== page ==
Cervical conisation (Conisaitio)
When is it necessary?
Conisation, i.e. conical dissection of the cervix, is performed when an abnormal cytological finding is obtained during cervical screening.
In such cases, surgical removal of the suspected tumour area is necessary to prevent the development of more severe conditions and to avoid the use of more drastic methods.
Conisation can be for diagnostic or therapeutic purposes: it can also be used to diagnose and cure chronic, inflammatory processes of the cervical, pre-tumorous diseases.
How is the surgery performed?
The surgery is most often performed under anaesthesia. During the operation, you are in the usual pose for gynaecological examinations, our surgeon has access to the cervix through the vagina, so it takes place without abdominal cuts.
A few centimetres of a cone-shaped portion of the cervical tissue is excised, which is done by cold cutting, i.e. with a scalpel or an electric knife. The latter does not require stiches, the recovery time will also be shorter. During scalpel surgery, haemostasis is provided by sutures that are absorbed during surgery.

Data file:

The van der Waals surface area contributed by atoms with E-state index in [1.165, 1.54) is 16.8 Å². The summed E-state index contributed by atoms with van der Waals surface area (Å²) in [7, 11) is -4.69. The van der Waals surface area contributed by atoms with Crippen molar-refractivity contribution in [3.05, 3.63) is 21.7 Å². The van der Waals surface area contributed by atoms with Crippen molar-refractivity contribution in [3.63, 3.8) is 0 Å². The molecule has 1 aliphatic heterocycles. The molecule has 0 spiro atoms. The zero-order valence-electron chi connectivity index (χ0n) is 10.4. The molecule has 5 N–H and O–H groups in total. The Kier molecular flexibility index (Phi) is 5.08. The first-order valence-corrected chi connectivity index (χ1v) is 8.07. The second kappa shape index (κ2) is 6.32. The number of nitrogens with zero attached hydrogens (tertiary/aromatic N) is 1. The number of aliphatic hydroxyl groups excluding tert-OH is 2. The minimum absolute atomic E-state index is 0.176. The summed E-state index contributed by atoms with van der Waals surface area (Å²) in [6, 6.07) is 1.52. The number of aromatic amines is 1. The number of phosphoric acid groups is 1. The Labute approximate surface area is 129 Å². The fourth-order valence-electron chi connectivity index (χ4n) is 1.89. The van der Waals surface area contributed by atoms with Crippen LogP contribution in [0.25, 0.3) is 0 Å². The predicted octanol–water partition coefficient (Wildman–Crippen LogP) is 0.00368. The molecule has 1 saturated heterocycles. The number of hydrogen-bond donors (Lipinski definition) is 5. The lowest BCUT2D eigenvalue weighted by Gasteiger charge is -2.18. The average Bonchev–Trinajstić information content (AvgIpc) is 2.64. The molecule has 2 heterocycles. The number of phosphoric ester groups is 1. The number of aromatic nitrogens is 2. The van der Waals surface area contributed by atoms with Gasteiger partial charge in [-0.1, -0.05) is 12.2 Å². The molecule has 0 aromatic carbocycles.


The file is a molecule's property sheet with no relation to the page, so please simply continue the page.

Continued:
What happens after surgery?
The excised tissue is subjected to a thorough histological examination, which can be used to make an accurate diagnosis. Cervical conisation surgery usually means healing in the case of tumours and pathological processes that are just beginning or have already started, but are localized. After a short observation and recovery, you can return to your usual routine.
What are the risks of cervical conisation surgery?
- Bleeding that can be controlled in a hospital setting
- Inflammation that can be treated with antibiotics
- In extremely rare cases, cervical stenosis may occur, in which case the dilation must be surgically treated.
However, in addition to these, it can be said that there is a much greater risk of not performing cervical surgery, as the complaints may worsen, more serious cancerous diseases are not recognized in time.